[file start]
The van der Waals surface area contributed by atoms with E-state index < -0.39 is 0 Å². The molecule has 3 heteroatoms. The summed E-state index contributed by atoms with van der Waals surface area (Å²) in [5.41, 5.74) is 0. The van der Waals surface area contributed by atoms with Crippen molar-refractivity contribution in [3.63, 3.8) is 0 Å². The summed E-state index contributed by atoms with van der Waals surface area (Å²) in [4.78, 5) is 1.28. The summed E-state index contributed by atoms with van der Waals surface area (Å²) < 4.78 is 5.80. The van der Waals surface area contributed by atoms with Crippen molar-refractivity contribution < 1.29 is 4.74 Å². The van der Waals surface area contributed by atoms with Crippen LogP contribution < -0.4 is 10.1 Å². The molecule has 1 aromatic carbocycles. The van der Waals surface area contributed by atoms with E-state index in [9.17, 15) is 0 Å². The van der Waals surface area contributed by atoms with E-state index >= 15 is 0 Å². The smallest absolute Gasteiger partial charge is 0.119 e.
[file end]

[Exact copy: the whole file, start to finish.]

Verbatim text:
The van der Waals surface area contributed by atoms with E-state index < -0.39 is 0 Å². The molecule has 3 heteroatoms. The summed E-state index contributed by atoms with van der Waals surface area (Å²) in [5.41, 5.74) is 0. The van der Waals surface area contributed by atoms with Crippen molar-refractivity contribution in [3.63, 3.8) is 0 Å². The summed E-state index contributed by atoms with van der Waals surface area (Å²) in [4.78, 5) is 1.28. The summed E-state index contributed by atoms with van der Waals surface area (Å²) < 4.78 is 5.80. The van der Waals surface area contributed by atoms with Crippen molar-refractivity contribution < 1.29 is 4.74 Å². The van der Waals surface area contributed by atoms with Crippen LogP contribution < -0.4 is 10.1 Å². The molecule has 1 aromatic carbocycles. The van der Waals surface area contributed by atoms with E-state index in [9.17, 15) is 0 Å². The van der Waals surface area contributed by atoms with E-state index >= 15 is 0 Å². The smallest absolute Gasteiger partial charge is 0.119 e.